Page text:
The trial judge explained that placing appellant in the deferred entry of judgment program was a mistake that could not remain uncorrected. The court proposed to leave him in home-on-probation status with his grandmother until he completed his community service obligation, and to then [141 Cal.App.4th 903] place him home on probation without a declaration of wardship. Once he completed all conditions of probation the court would terminate jurisdiction and consider dismissing the petition. The court observed that this was what appellant would have attained under the deferred entry of judgment program.

Appellant's attorney argued that the benefits were not exactly the same; under the deferred entry of judgment program, his record would have been automatically sealed upon completion of the program; otherwise he would have to wait until his 18th birthday to seek a sealing order.

The court recognized that ineligibility for the deferred entry of judgment program would result in a delay to the time when appellant could receive a sealing order with respect to the record for the present charges. But it found no escape from the basic problem: appellant was not eligible to be in the program, and ordering him into it was not only a mistake but also an action taken in excess of the court's jurisdiction. The court rejected appellant's argument that the court itself was estopped to raise that issue. It saw only two alternatives: appellant could withdraw his plea and begin over, or he could accept the short home-on-probation alternative outlined by the court. The prosecutor neither supported nor opposed the court's intended ruling; he simply submitted the matter without comment.

Appellant's attorney said his client would choose to withdraw his plea and begin over, and would file a motion to do so. The record does not reflect that such a motion was filed, let alone acted upon. The court vacated its earlier order placing appellant in the deferred entry of judgment program. By the time of the next hearing, appellant had completed all the conditions of probation. The court ordered him home on probation and terminated jurisdiction over the case.

Appellant filed a timely notice of appeal from the May 3, 2005 order vacating the order that had placed him in the deferred entry of judgment program.


[1] Sections 790-795 (comprising article 20.5, a part of chapter 2, part I, division 2 of the Code), were enacted by initiative as part of Proposition 21, the Gang Violence and Juvenile Crime Prevention Act of 1998. This measure was approved by voters at the March 2000 election. The new statute provides that "in lieu of jurisdictional and dispositional hearings, a minor may admit the [141 Cal.App.4th 904] allegations contained in a section 602 petition and waive time for the pronouncement of judgment. Entry of judgment is deferred. After the successful completion of a term of probation, on the motion of the prosecution and with a positive recommendation from the probation department, the court is required to dismiss the charges. The arrest upon which judgment was deferred is deemed never to have occurred, and any records of the juvenile court proceeding are sealed. [Citations.]" (Martha C. v. Superior Court (2003) 108 Cal.App.4th 556, 558.) The probation officer makes a recommendation as to whether the minor can be benefited by placement in the program. This is based on factors such as the minor's age, maturity, educational background, family relationship, treatment history (if any) and any mitigating and aggravating factors. But the final decision is by the court. (? 791, subd. (b); Martha C., supra, 108 Cal.App.4th at p. 562.)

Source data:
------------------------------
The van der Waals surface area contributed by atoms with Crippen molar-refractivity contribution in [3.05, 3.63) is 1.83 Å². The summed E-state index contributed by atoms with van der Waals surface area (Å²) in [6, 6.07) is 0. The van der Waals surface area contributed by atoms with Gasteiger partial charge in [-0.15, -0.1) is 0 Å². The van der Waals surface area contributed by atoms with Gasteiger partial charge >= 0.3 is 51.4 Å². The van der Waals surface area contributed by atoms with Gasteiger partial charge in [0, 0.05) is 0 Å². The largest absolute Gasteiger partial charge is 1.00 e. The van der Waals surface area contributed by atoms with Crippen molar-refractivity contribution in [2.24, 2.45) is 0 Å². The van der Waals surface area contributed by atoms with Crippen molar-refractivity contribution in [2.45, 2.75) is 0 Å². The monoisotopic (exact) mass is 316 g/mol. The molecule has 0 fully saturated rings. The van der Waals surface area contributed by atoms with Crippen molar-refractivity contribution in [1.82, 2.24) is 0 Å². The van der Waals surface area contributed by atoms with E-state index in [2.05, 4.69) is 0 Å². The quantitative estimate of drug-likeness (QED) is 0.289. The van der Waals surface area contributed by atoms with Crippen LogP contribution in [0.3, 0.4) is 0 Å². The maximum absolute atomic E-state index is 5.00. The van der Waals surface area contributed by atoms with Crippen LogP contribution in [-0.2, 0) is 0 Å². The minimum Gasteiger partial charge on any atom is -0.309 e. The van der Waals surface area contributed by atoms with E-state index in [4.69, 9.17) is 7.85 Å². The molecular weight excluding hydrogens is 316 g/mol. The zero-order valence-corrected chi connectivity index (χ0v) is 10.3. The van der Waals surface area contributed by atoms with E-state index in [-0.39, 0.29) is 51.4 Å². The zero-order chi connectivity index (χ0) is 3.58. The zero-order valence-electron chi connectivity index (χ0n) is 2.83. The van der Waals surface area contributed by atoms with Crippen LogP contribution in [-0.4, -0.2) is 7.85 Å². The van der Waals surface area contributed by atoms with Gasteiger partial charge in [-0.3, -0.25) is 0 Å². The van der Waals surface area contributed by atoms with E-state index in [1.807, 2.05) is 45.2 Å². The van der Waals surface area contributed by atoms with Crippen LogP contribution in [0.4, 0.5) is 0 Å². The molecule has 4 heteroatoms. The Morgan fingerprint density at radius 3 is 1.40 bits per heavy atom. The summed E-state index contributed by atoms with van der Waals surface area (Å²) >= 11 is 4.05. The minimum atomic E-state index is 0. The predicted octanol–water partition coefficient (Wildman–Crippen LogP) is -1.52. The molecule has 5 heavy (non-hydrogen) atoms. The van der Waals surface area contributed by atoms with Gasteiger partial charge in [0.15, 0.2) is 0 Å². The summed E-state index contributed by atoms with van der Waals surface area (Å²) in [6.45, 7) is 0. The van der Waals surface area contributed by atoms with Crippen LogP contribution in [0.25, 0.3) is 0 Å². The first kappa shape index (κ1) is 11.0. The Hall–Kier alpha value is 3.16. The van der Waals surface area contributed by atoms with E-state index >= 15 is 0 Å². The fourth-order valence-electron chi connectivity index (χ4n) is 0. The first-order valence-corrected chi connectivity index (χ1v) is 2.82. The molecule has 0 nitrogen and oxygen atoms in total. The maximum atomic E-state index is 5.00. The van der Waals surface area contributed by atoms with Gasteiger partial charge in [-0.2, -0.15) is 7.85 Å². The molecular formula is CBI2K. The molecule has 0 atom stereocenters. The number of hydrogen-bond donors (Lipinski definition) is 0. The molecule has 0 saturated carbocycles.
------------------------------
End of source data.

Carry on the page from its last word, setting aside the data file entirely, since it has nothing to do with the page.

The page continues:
An uncodified provision of the initiative states that its purpose is to form a part of a comprehensive juvenile justice reform package aimed at early intervention of at risk youth, utilizing efforts that emphasize "rehabilitative protocols over incarceration" and requiring that first-time non-violent juvenile felons appear in court, admit guilt for their offenses, be held accountable, but also be given a non-custodial opportunity to demonstrate through good conduct and compliance with court-monitored treatment and supervision that the record of the offense "should justly be expunged." (Subd. (j) of findings and declarations.)